MPs and Peers say Government should get rid of ‘insult’ law

The Government should reform a controversial law which criminalises “insulting” words or behaviour, an influential group of MPs and Peers says.

Parliament’s Joint Committee on Human Rights called for the word “insulting” to be removed from Section 5 of the Public Order Act.

They said the law has a “disproportionate impact on freedom of expression”.


Section 5 has been used to arrest Christian preachers, a student who called a horse “gay”, and a critic of Scientology.

Home Secretary Theresa May began a consultation on getting rid of the offence last year, but the results have not yet been published.

The Joint Committee on Human Rights, which is made up of MPs and Peers, was looking into the Crime and Courts Bill.


Their report said: “We understand the sensitivities with certain communities on this issue, but nonetheless we support an amendment to the Bill which reduces the scope of s. 5 Public Order Act 1986 on the basis that criminalising insulting words or behaviour constitutes a disproportionate interference with freedom of expression.”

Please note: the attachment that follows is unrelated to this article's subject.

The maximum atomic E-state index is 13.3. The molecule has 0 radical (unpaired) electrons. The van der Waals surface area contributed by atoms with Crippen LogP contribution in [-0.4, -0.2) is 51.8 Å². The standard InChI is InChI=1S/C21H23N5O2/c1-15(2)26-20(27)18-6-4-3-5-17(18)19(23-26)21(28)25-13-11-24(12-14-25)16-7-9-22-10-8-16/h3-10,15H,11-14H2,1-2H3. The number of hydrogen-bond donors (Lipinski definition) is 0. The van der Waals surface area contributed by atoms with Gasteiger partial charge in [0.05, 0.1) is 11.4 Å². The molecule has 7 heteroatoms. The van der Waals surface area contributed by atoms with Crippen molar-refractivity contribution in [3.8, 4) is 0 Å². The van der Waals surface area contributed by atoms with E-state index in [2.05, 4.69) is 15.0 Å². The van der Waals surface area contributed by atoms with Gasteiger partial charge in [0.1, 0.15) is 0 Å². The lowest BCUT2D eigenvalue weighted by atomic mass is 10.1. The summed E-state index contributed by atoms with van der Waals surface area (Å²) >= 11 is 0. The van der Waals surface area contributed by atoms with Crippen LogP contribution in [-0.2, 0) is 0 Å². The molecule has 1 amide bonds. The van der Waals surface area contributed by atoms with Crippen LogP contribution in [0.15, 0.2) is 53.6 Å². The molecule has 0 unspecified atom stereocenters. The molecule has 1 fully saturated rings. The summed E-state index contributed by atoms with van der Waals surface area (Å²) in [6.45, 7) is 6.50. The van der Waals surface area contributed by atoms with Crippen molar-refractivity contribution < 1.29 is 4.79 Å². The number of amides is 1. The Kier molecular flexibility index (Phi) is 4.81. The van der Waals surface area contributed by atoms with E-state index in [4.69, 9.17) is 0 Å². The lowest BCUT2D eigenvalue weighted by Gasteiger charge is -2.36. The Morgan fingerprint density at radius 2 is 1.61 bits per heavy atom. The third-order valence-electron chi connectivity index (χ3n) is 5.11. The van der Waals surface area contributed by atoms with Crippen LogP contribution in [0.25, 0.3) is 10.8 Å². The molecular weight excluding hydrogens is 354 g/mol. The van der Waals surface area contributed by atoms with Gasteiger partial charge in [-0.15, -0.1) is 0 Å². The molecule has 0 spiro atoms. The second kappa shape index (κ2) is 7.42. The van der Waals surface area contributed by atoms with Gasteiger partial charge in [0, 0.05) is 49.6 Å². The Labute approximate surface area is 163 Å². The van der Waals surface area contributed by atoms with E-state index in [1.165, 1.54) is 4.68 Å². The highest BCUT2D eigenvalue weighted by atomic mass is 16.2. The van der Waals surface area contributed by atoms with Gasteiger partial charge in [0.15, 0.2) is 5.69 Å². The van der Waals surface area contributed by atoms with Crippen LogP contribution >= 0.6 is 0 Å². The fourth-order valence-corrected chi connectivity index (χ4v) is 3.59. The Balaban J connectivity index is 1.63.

It also referred to the fact they have previously called for the word “insulting” to be removed.

The House of Lords is likely to debate amending Section 5 of the Public Order Act in the next couple of weeks.


Campaign group Reform Section 5, which is supported by The Christian Institute and the National Secular Society, is urging the Government to change the law.

In October, comedian Rowan Atkinson spoke at a parliamentary reception to raise awareness of the campaign.

He warned that criticism, unfavourable comparison or “merely stating an alternative point of view” could be interpreted as an insult and lead to arrest.

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